[EDITOR'S NOTE] Since I recently recovered some old posts from the former version of AN, I figured I would run some of the posts from the old site that spurred a lot of discussion. I imagine it's because many of you similar "issues." Here is the first in an occasional series.
I have problems. Issues, if you will. As the season creeps closer, they become more and more compulsive. Not Monkian proportions, but issues nonetheless.
I brought them up a couple of days ago. I promised I would get deeper into them, yet I'm not sure if you are ready to hear about them already. Regardless, I'm going to be brave and put myself out there for the world to judge. But before you do judge me, keep in mind what John Locke once wrote:
He that judges without informing himself to the utmost that he is capable, cannot acquit himself of judging amiss.
I'm sickeningly superstitious. Not with many things, mind you, but when it comes to the Oakland Athletics, I have an illness. You see, everything I do, or don't do, affects the A's. And I'm not talking about avoiding cracks, or washing my hands several thousand times, but what I do is almost worse. Almost. I haven't revealed this malady to many people, but here is a little example of my OCD when it comes to the A's.
When I drive in my car, I have a digital reader on my radio. In order for the A's to do well, that digital reader should consistently be on an A's players' number. The safe volume numbers consist of 3, 8, 10, 14, 15, 18, 20, 21, 22 and 24. Chavez, Crosby, Hatteberg, Ellis, Hudson, Grabowski, Mulder, Kotsay, Byrnes and Dye. Numbers 4, 5, 9 and 12, or Tejada, Durham, Saenz and Long, used to safe, but those players are gone. Poof, so are the numbers' magical powers.
Yes, I'm completely down with the sickness.
Another example is my ample time spent on the treadmill. No matter what, my minutes accumulated has to end on an A's number. This is where the higher numbers come into play. The 40, 44, 53, 73, 75 and formerly number 55 were all safe havens. Harden, Durazo, Bradford, Rincon, Zito and Ramon Hernandez. I wind up working out 75 minutes a lot since I'd love to see Barry captured his second Cy Young award.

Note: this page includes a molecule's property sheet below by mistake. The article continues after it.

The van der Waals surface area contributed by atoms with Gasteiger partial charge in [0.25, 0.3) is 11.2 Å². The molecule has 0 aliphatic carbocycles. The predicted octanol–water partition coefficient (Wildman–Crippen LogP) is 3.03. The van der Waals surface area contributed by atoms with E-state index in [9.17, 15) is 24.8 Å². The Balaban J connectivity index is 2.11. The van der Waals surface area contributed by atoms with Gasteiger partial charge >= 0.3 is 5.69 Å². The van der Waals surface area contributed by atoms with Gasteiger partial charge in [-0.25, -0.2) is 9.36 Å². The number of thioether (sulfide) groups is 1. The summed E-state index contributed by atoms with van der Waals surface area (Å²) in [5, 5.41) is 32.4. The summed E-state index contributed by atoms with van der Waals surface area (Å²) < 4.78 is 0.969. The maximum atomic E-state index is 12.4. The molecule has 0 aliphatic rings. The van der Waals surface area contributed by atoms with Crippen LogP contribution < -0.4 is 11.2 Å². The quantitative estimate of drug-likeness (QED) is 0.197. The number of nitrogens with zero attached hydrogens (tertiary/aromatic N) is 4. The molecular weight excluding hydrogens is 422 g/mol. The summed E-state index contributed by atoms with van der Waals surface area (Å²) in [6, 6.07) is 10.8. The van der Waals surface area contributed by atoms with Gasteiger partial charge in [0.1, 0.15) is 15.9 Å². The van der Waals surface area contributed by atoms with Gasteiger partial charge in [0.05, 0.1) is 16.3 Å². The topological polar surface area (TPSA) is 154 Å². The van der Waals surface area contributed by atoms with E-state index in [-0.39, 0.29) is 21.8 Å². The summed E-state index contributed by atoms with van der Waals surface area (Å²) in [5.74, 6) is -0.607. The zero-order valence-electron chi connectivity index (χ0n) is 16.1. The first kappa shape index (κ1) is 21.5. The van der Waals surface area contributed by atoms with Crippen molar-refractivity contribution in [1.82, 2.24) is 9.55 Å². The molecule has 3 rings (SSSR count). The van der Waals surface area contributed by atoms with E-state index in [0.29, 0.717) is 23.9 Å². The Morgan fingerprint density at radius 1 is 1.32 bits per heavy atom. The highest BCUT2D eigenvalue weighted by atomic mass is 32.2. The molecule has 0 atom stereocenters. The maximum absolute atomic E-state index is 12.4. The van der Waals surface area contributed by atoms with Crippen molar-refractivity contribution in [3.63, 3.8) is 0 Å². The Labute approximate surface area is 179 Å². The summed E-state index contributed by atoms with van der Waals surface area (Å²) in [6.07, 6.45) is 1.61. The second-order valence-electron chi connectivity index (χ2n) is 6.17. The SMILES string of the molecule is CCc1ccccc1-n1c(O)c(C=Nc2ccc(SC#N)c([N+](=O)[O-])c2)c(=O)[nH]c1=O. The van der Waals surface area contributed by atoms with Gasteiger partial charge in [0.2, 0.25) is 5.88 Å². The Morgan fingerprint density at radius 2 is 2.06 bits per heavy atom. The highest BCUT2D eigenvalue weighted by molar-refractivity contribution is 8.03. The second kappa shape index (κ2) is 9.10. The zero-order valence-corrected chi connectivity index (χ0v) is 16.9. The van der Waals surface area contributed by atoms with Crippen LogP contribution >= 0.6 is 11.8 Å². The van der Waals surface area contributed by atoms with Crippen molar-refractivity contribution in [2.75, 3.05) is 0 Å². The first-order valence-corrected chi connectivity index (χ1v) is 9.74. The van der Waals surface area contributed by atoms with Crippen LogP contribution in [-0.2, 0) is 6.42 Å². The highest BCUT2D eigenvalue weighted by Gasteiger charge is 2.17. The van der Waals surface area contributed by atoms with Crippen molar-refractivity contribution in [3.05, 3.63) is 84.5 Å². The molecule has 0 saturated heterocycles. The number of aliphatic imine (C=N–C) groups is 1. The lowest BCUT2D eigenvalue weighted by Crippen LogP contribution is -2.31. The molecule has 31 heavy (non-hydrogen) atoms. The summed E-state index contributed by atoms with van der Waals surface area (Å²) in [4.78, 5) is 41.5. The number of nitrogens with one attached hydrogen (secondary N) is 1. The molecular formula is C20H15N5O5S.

I told you I have issues.
The reality is that this is an extremely egocentric way of viewing the world. You might be saying, dude, get a grip, like anything you do has an impact on the results of a baseball game. But you have to understand that I don't always think rationally when it comes to my team. One of the hardest undertakings for me is to inject rational thought when it comes to something I'm passionate about. I like to study stats, finding statistics that are relevant to my team and are interesting, but I'm first and foremost an Oakland Athletics' diehard fan. It's why I often bring up my green and gold colored glasses. Because I will make no bones about it, I love that Oaktown team and everything they stand for.
It's also why I think blogs will eventually become more popular than mass media. A lot of the media approaches elements of news with biases any way, so why not take it to the next level? I've heard bloggers refer to themselves as online commentators or columnists. I call myself an A's fan that happens to have commentary to share. No one who is a fan wants to always read an "objective" writer when it comes to something they love. I want someone to be able to feel the stinging pain of a ninth inning debacle with you, cough, cough Billy Koch. I don't want clinical examination of why my team lost or choked again. At least not right after the fact. The examination can come later. For now, I want someone who is seething with anger over the loss. I want someone to summarize how we all feel. It's also why I called this site Athletics Nation. We're all in this together.
Regardless of whether the superstitious practices are egocentric, it's a way for me to feel constantly connected to my favorite team in my favorite sport. It's a strange way of honoring the team. But I'll leave my psychological reasoning out of it. Dr. Phil, I am not.
I remember hearing an ad on the A's radio network last year for, I think Ford, but they talked about making sure you wear your lucky pants and shelled peanuts with only your left hand in order to raise a certain player's batting average. I always thought, right on, now there's a company that understands the fragile psyche of the fan. And don't kid yourself, we are fragile. It's why one day the A's win and Robert Buan is inundated with calls about how fantastic the green and gold is, and the next day Oakland loses, we're screaming bloody murder on that same show. We're fragile and fickle. And a lot of us like to think we have something to do with our boys' success. Reality tells us we don't, but we have enough reality on TV these days to last us several thousand lifetimes. I want to believe in the fantasy.
So this offseason, I've been hitting the treadmill, monitoring the volume in my car closely and waiting for the first pitch on April 5th. I can only wonder, have I done enough? Have we finally all done enough?
We'll find out soon enough.
So, revisiting 2004, apparently I didn't do enough. What kinds of superstitions do you have?